Hey Florian! I agree with some of what you’re saying here, but to be fair, my article isn’t really about the substance of Internet.org and whether it’s good or not, it’s about the way it’s being sold. If Zuckerberg doesn’t want to be made the bad guy, then he shouldn’t be publishing op-eds in the Times of India that are full of logical fallacies, and he shouldn’t be pretending that this is a charity when it isn’t.
With regard to the library and school analogies, I simply cannot agree that the public/private distinction is a “very different” fact that isn’t relevant to the discussion. You can’t simply “take the idea step by step” and divorce the value of the services offered by a school or library from the fact that they’re publically owned, run, and overseen institutions, because the public ownership and oversight is part of that value. Part of the reason we all agree libraries providing SOME (but not all) information for free is that we know they work for us, and aren’t intentionally limiting our access to information to push an agenda. Part of the reason we all agree to schools providing SOME (but not all) information for free is that we know they work for us, and aren’t going to be shoving some third-party agenda down our kids’ throats.
When you take that public ownership and oversight away, it becomes a very different proposition, because some information isn’t always better than none. Some information can be used to paint a very misleading picture of the world in a way that none cannot. If I don’t have access to a library, I just don’t read many books, and my beliefs about the world are based on my own life, conversations, etc. But if I have access to a library then my views will be shaped by what I find there, which means that the people who *decide* what I find there can shape my views. If Exxon owns the library, I’m probably going to come out of it thinking climate change is a lie. If Fox News owns the library, I’m probably going to come out of it thinking that Hillary Clinton and Barack Obama are pure evil.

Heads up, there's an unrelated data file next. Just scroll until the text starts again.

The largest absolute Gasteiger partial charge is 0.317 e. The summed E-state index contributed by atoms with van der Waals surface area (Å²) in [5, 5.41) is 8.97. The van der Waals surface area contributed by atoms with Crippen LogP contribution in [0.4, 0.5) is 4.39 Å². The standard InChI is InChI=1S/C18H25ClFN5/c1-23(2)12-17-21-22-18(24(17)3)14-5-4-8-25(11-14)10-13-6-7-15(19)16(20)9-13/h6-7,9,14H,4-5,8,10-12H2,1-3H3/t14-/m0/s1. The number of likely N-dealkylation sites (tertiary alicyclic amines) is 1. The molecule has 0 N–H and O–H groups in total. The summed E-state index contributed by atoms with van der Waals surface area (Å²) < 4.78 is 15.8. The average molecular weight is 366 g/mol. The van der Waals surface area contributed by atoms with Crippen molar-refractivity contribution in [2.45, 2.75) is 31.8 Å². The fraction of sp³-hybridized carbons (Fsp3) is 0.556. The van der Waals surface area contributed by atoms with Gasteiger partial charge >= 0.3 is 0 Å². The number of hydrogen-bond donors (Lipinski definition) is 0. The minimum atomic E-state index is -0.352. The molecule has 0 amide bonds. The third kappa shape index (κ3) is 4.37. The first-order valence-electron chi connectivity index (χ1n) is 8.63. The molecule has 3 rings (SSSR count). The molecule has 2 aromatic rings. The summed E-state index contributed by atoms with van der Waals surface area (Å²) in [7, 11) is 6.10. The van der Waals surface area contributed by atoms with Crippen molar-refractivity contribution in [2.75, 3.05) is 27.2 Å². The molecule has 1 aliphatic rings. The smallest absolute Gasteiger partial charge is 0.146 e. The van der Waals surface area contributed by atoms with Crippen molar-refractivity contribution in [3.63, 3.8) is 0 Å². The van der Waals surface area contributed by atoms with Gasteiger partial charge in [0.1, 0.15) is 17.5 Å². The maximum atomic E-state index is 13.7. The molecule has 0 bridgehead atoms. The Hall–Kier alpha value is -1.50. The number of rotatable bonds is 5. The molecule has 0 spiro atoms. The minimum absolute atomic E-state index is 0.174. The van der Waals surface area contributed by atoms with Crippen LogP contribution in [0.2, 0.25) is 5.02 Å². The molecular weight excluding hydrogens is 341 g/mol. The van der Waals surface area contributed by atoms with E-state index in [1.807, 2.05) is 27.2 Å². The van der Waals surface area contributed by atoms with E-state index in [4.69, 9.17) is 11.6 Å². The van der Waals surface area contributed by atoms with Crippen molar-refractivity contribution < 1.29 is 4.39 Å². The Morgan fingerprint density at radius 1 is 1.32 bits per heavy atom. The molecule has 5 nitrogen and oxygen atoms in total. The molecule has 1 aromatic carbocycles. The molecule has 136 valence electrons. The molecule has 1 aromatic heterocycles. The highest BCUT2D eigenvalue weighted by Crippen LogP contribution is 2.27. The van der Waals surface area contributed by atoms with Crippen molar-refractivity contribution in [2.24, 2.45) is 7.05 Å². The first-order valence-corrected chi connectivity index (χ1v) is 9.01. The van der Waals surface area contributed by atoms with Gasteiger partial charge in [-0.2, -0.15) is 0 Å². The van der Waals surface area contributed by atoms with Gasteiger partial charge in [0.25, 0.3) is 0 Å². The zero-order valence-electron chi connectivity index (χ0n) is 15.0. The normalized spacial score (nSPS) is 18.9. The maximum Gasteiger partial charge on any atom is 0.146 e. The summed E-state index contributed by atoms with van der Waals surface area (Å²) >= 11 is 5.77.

Now Facebook may not be currently implementing that kind of slant with Free Basics, but if it did, what recourse is there to correct that? How would its users, without access to the rest of the web, even know? These are important questions. Facebook may have good answers for them, but instead of being direct about it, Zuckerberg seems to prefer hiding behind this ridiculous idea that there’s no difference between a public and private library in the first place, and no reason people who support one shouldn’t support the other. That’s simply not true.
As I said in the article, I don’t fault Facebook for trying something. But I do fault Facebook and Zuckerberg for the dishonest way in which this solution has been presented pretty much from day one, and his TOI op-ed was simply too absurd not to address.
There are a lot of good arguments to be made in favor of Internet.org, but “it’s the same thing as schools” simply is not one of them.